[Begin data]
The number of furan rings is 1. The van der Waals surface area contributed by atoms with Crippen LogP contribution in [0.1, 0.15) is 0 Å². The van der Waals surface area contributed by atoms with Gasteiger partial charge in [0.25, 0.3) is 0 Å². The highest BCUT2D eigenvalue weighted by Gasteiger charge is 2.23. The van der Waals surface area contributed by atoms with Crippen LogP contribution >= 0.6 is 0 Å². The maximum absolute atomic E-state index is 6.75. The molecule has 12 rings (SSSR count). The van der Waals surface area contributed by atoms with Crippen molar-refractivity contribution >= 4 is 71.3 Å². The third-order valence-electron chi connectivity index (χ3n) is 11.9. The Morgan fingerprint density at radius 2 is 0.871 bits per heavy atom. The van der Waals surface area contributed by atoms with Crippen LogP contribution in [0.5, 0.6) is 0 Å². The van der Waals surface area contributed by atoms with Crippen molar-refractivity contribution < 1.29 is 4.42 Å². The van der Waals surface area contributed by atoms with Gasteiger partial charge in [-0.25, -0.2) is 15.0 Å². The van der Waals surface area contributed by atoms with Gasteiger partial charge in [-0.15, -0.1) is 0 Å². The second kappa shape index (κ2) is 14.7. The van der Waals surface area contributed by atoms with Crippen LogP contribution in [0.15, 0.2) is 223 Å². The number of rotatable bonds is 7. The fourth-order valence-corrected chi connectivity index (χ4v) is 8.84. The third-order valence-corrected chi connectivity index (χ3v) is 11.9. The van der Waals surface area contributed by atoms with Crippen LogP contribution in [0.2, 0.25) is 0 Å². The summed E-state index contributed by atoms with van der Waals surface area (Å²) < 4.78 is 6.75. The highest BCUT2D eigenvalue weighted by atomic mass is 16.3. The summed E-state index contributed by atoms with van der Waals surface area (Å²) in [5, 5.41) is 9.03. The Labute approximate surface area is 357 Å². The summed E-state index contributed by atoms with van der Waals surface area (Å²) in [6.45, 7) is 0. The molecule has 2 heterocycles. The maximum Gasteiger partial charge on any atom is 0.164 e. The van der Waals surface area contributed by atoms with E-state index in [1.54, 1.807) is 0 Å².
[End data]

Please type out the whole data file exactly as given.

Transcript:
The number of furan rings is 1. The van der Waals surface area contributed by atoms with Crippen LogP contribution in [0.1, 0.15) is 0 Å². The van der Waals surface area contributed by atoms with Gasteiger partial charge in [0.25, 0.3) is 0 Å². The highest BCUT2D eigenvalue weighted by Gasteiger charge is 2.23. The van der Waals surface area contributed by atoms with Crippen LogP contribution >= 0.6 is 0 Å². The maximum absolute atomic E-state index is 6.75. The molecule has 12 rings (SSSR count). The van der Waals surface area contributed by atoms with Crippen molar-refractivity contribution >= 4 is 71.3 Å². The third-order valence-electron chi connectivity index (χ3n) is 11.9. The Morgan fingerprint density at radius 2 is 0.871 bits per heavy atom. The van der Waals surface area contributed by atoms with Crippen LogP contribution in [0.5, 0.6) is 0 Å². The van der Waals surface area contributed by atoms with Crippen molar-refractivity contribution < 1.29 is 4.42 Å². The van der Waals surface area contributed by atoms with Gasteiger partial charge in [-0.25, -0.2) is 15.0 Å². The van der Waals surface area contributed by atoms with Gasteiger partial charge in [-0.15, -0.1) is 0 Å². The second kappa shape index (κ2) is 14.7. The van der Waals surface area contributed by atoms with Crippen LogP contribution in [0.15, 0.2) is 223 Å². The number of rotatable bonds is 7. The fourth-order valence-corrected chi connectivity index (χ4v) is 8.84. The third-order valence-corrected chi connectivity index (χ3v) is 11.9. The van der Waals surface area contributed by atoms with Crippen LogP contribution in [0.2, 0.25) is 0 Å². The summed E-state index contributed by atoms with van der Waals surface area (Å²) < 4.78 is 6.75. The highest BCUT2D eigenvalue weighted by atomic mass is 16.3. The summed E-state index contributed by atoms with van der Waals surface area (Å²) in [5, 5.41) is 9.03. The Labute approximate surface area is 357 Å². The summed E-state index contributed by atoms with van der Waals surface area (Å²) in [6.45, 7) is 0. The molecule has 2 heterocycles. The maximum Gasteiger partial charge on any atom is 0.164 e. The van der Waals surface area contributed by atoms with E-state index in [1.54, 1.807) is 0 Å².